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Am I the confident one that speaks up in Bible class sounding as though I know what I’m talking about?

Am I the insecure one who doesn’t really reveal who I am or what I think for fear you’ll run?

Am I the sweet one, always with a listening ear and a hand to hold?

Am I the absent one who can’t be reached by phone or email or smoke signal?

Am I the steady one, the moral compass, the calming presence?

Am I the impatient one who shakes her fist at crazy drivers on the road?

Am I the resilient one who has overcome enormous physical difficulties?

Am I the public one, who twitters, facebooks, and blogs on a regular basis?

Am I a country girl from small town Texas?

Am I really a sojochick- world traveler, cross-cultural, rolling stone?

Am I a writer, web-designer, English teacher?

Faithful and faithless,
Humble and proud,
Strong and weak,
Sensitive and hard,
Saint and sinner.

By the grace of God, I’m all of the above.

Father, in your mercy, give us peace with ourselves and our many contradictions. Make us more in your image and use our many broken, crooked pieces to reveal your glory.

A few weeks ago, I read the following passage and it stopped me in my tracks. It stepped on my toes to the degree that I literally closed the book and wouldn’t open it again for a week.

As I come to grips with what this message and my reaction means, I wanted to share it here:

An old saint told me years ago that the devil doesn’t so much care what particular thing he gets us to fall prey to. His primary aim is simply to get us to do something outside of Christ, for then we are vulnerable.

I want two things that are mutually opposed– I want to live a nice little life, and I want to play an important role in God’s kingdom. And it’s in those times that I am trying to live a nice little life that I make decisions and choices that cause me in small and subtle ways to live outside of Jesus. The shepherd is headed one direction, and I am headed another. Not some flagrant sin—that’s too easy to recognize. Instead, I’m simply wandering off looking for the pasture I deem best. I don’t even think to ask God about it.

A very dangerous way of thinking.

As Christians we don’t get to live a “normal” life, and accepting that fact in all the details of our lives is what allows us to remain in Jesus.

There’s something we need to be honest about; part of us doesn’t really want to hear what God has to say.

Really. Even after years of God’s rescues and surprises and blessing upon blessing, there’s part of me that gets irritated when someone say, “Let’s ask God.” The act itself is a disruption. Sometimes it feels like grinding the gears. Stop? Now? Ask God? I’m bugged. That’s part of it. The other part of it is, if we do hear something, we’ll have to obey.

I don’t ask because I don’t want to know. If I know what God thinks, then I’m faced with the decision of whether to follow His counsel or not. What was initially just a quandary or moment of confusion becomes an issue of obedience. I don’t want that sort of clarity. Furthermore, I don’t want God messing with my approach to life.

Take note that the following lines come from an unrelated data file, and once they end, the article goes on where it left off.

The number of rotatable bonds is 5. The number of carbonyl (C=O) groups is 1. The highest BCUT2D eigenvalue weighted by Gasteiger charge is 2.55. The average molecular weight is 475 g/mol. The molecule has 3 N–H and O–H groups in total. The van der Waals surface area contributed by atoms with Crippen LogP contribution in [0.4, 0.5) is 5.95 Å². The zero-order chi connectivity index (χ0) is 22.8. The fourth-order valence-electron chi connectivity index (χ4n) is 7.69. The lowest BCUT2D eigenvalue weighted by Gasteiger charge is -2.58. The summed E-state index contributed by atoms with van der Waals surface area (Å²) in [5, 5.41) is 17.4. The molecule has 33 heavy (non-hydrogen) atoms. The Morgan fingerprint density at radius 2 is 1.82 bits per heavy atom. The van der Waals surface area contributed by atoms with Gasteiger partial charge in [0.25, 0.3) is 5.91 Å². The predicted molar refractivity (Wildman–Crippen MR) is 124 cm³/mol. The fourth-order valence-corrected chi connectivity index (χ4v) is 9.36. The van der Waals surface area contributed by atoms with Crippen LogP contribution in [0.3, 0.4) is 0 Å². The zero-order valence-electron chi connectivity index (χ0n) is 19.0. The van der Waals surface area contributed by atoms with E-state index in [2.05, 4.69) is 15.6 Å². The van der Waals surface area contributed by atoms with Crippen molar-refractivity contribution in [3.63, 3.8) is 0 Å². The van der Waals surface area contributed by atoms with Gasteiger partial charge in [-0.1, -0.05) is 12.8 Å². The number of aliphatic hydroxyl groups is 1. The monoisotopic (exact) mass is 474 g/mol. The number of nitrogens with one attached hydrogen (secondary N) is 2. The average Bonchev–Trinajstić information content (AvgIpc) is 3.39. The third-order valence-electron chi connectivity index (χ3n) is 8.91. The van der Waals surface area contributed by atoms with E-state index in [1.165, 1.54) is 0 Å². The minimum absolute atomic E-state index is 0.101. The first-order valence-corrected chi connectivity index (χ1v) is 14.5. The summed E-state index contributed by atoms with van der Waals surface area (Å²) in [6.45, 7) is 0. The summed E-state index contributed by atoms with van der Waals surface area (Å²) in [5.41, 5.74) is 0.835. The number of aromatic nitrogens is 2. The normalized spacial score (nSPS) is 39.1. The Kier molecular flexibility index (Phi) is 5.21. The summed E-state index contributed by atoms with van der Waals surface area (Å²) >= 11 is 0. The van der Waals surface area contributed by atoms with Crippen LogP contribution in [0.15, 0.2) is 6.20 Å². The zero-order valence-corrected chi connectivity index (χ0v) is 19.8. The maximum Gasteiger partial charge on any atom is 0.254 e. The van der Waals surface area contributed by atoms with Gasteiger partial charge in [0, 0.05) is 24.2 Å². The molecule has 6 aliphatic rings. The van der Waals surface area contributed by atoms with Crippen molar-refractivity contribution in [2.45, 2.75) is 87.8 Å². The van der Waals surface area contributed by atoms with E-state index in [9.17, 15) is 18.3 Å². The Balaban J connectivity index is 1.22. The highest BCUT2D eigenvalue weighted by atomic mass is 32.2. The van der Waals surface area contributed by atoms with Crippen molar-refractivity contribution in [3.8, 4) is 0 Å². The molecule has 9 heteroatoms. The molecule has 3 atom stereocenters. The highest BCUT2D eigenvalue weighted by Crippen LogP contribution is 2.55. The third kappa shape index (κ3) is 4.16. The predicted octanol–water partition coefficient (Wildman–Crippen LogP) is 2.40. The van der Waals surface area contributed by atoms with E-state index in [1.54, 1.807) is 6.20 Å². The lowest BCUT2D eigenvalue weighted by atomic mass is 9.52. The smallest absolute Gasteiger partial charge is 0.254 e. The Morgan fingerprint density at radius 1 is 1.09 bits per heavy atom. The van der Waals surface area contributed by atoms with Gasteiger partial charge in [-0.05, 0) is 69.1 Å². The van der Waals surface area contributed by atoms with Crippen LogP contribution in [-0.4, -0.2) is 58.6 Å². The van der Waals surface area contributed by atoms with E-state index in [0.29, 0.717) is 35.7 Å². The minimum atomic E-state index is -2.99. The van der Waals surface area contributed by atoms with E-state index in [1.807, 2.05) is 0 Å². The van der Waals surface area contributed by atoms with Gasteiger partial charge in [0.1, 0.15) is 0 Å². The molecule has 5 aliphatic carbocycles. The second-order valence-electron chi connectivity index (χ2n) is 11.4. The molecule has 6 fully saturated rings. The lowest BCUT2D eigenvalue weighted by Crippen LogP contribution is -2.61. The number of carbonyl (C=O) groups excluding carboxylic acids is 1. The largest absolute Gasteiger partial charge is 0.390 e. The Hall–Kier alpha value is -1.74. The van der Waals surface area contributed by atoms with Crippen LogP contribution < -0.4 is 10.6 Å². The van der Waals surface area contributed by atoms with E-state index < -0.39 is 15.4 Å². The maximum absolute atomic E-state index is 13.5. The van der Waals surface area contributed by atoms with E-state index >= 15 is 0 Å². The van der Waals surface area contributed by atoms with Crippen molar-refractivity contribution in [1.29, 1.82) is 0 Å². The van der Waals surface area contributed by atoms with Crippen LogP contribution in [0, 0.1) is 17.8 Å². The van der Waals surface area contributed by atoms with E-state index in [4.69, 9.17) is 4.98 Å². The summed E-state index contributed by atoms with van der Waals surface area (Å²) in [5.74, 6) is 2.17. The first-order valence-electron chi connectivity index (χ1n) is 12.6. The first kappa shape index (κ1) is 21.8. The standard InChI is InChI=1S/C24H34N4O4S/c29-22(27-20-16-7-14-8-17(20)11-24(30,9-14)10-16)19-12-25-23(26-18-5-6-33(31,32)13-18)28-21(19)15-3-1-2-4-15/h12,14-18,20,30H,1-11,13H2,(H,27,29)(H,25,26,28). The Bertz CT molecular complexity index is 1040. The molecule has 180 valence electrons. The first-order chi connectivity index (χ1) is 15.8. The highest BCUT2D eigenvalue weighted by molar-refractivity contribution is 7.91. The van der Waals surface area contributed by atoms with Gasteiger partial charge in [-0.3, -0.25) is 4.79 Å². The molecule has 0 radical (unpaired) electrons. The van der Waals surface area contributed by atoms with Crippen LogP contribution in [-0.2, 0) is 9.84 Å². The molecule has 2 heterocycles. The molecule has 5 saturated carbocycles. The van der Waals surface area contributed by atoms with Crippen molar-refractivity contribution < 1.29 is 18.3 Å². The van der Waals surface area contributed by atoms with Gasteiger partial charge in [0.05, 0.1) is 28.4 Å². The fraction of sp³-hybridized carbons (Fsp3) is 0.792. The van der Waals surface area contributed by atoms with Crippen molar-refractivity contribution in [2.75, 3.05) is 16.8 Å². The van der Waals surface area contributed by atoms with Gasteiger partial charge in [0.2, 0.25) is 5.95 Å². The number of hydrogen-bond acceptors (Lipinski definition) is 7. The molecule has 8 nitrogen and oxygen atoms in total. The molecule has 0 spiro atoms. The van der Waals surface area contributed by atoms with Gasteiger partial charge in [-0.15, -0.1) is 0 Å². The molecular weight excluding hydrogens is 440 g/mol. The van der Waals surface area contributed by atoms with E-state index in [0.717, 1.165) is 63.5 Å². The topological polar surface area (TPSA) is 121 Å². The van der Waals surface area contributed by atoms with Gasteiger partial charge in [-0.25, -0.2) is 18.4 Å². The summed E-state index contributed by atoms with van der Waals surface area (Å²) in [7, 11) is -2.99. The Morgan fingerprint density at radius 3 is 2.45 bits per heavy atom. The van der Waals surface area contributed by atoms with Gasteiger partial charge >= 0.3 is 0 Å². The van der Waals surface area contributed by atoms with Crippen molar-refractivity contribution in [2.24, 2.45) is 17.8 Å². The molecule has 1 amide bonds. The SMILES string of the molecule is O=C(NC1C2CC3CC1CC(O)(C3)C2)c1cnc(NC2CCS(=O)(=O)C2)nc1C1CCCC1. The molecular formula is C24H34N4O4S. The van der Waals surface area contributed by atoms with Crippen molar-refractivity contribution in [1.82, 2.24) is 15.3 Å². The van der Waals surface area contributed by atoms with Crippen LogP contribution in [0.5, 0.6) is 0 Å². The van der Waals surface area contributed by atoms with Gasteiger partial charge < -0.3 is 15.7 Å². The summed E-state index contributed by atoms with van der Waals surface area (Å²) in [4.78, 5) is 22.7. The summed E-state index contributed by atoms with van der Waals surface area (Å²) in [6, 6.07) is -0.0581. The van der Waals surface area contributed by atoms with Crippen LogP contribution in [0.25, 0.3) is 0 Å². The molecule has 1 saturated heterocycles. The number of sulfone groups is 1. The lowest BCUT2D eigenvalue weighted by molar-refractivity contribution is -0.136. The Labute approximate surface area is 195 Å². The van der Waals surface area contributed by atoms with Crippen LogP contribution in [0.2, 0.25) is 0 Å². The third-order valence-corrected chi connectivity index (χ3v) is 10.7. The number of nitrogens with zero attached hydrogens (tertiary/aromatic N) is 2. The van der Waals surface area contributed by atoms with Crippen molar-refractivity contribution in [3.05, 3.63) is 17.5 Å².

And so we come back to holiness. To ask is an act of holiness, because we are seeking to follow our Shepherd. To live by faith in him. Then we are faced with the choice to obey what we hear, and our holiness is deepened.

What I am describing is a heart that is present and engaged with God, bringing our desires to him, yet submitting our wills to his, genuinely trusting what he says is best.

“Walking with God,” by John Eldridge -pp. 90-92

“We have to pray with our eyes on God, not on the difficulties.”
-Oswald Chambers

“I lift up my eyes to the hills— where does my help come from?
My help comes from the LORD, the Maker of heaven and earth.”
-Psalm 121:1-2

For a person who made her only C in physics, I think a lot about trajectory.

Trajectory is fantastic. It’s predictable! It lets you see where an object has been, then take its current direction and speed to tell you where it’s going to end up.

It’s true for inanimate objects, but it’s also true for lives.

I think that through honest self-examination and the power of the Spirit, it is possible to determine your life trajectory.

The past few days I have tried to do some serious soul searching as to where I’ve been, where I am, and where I’m headed. In some areas, I’m so thrilled and praise God for the victories he’s given. In other areas, I’m shocked at how far off base I’ve gotten and how I don’t seem to be doing anything to change that direction.

Self-assessment is not for the faint of heart. It takes intestinal fortitude, an honest eye for the good and bad, and conviction that the Spirit of God can do anything and is truly the author of all good things. But, if we’re ever going to live the lives we were called to live, then it’s necessary. Thank God for the vision of trajectory.

Thank you, Father, for opening our eyes to see who we are and where we’re headed. You are greater than any other force that tries to determine our trajectory, and we praise you for healing broken roads and directing our paths.

On Friday, I went to a screening of the film “Back Home,” a documentary covering the story of one man who survived the Rwandan genocide in 1994. One of the themes of the film was reconciliation.

The method by which Rwandans have chosen to bring the perpetrators of the genocide to justice is called “gacaca“, which means “grass court.” At that time the the perpetrators come before the village, including the victim’s family, and confesses the crime. Then, the victim’s family has the opportunity to release the guilty party from their burden through forgiveness. There are still penalties paid by the offender, but this was described as the first step in their “re-humanization.”

One of the words that struck me as the director talked about this process was the word “sacrifice.” He said that in order for reconciliation to begin, the victim must sacrifice their right to vengeance. Those victims have every single right to demand justice be served and claim the authority to see the guilty pay for what they have done, but for the greater good, they forfeit that right.

To me, this is one of the greatest examples of selflessness I could ever fathom. It leads me to think of how much more then we should be willing to lay down our “right” to claim vengeance on those who have wronged us in the run of the mill, every day offenses.

There are times when we are done wrong- no question about it (although there are many more often times when we played a part in our being offended). But for those times when we are purely wronged, we have the choice to make the offender pay or to release them and help them “re-orient” to life in the Spirit rather than life led by the flesh, which led them into the offense.